Tag Archives: scicomms

Is ecology really more important than ever?

Mock poster based on a real review of Baxter State Park in Maine, created by @ambershares_ for her @subparparks series. If you like it then buy the book or a range of merchandise. Lest it need pointing out this is a humorous take, not the actual views of the artist.

I’ve grown weary of the repeated assertion, expressed in journal editorials, society newsletters and conference promotions, that ‘ecology has never been more important’. Is this really true? And even if it is, does it provide a strong case that everyone else should care about it? I think we should retire the phrase and instead seek to make more direct, positive statements about the value of ecology*.

My scepticism arises from the observation that the rhetorical trope is by no means restricted to ecology. The same justification appears repeatedly in other fields, both inside and outside academia, diluting its impact considerably. I suspect that their communities of interest could make a case that everything from radiology to real ale to Renaissance poetry is now more important than ever. If you’ve seen the phrase used in another context and thought “So what?” then it’s very likely that non-ecologists are thinking the same thing when we use it, and fellow ecologists hardly need persuading.

If everything really is becoming more important then this might be caused by two broader trends. One is an ever-expanding, educated and increasingly connected global population, so for any topic there is almost bound to be more people taking an interest than before. At the same time, political, social and technological change continues to intensify, threatening to eclipse or eradicate many of the things we care about, whether it’s butterflies or Brutalist architecture. Neither of these patterns makes a strong case for ecology in particular.

If everything is increasing in importance than the absolute increase in the value of ecology (perhaps greater than before) is less relevant than the relative value of ecology. Can we say that ecology is more important than public health, or economic inequality, or agricultural production? Phrasing it in this way makes the original statement appear even more nonsensical because we are ranking the incomparable**.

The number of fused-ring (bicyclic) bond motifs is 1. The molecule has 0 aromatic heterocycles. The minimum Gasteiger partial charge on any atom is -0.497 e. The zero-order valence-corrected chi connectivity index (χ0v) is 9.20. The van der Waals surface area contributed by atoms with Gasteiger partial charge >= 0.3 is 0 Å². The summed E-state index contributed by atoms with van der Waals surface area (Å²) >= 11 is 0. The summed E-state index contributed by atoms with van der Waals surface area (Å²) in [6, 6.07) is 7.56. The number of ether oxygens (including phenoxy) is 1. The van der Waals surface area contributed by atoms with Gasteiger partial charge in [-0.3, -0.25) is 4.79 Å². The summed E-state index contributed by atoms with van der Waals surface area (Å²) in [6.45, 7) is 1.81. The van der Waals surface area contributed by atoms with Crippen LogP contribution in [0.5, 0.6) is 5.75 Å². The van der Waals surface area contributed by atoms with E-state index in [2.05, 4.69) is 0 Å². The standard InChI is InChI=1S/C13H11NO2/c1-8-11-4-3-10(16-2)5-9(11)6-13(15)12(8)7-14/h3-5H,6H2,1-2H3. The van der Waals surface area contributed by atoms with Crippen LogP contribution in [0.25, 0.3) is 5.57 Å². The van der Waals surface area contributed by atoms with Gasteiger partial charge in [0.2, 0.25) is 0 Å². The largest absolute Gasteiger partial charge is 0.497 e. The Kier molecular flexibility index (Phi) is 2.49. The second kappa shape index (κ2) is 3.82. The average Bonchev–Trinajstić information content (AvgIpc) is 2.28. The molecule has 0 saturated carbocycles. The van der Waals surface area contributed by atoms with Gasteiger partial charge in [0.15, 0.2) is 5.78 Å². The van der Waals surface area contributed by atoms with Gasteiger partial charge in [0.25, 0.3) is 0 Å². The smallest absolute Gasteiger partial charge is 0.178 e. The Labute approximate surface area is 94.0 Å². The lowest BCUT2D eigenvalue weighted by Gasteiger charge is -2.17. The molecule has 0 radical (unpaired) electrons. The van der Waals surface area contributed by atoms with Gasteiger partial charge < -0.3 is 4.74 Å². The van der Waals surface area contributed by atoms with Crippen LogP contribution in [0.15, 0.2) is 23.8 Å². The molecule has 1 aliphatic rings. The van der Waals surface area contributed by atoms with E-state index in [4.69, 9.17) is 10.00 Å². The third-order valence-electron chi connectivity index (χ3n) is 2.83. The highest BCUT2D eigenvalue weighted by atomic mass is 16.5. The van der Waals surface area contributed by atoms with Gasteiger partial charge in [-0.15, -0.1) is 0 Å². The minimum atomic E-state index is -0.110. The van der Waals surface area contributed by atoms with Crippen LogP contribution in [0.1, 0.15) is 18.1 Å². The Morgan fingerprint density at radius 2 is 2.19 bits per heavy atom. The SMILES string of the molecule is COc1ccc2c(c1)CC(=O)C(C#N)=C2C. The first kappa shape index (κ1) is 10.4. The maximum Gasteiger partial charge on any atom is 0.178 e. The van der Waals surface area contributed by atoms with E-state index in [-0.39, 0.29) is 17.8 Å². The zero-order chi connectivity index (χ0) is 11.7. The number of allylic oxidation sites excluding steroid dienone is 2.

A useful rhetorical approach is to argue from the opposite position. Could it actually be the case that ecology is less important? Are our claims merely attempts to draw attention to something we wish people would care about as much as we do?

The truth is that for a large proportion of people, their direct dependence on natural systems is decreasing. On an individual level, ecology is surely most important of all for hunter-gatherers, whose entire survival depends on the vagaries and vicissitudes of natural forces. I have worked with shifting agriculturalists, and I know of no other people whose understanding of their environment, formed through careful and systematic observation, is as great as theirs. Even farmers in the developed world retain a close connection with nature. I view all of them as ecologists in one form or another.

Contrast our increasingly urbanised, detached species, and for the most part it is possible to live our lives without recognising our dependence on nature. When we do encounter the living world it is often through the managed conditions of parks and gardens, and we are as likely to be repelled by the intrusions of uncontrolled nature (wasps and weeds) as to be delighted by them. Even if ecological processes underpin many of the services we require, our direct needs are often met from systems that are heavily managed, sanitised and shifted a long way from any natural baseline.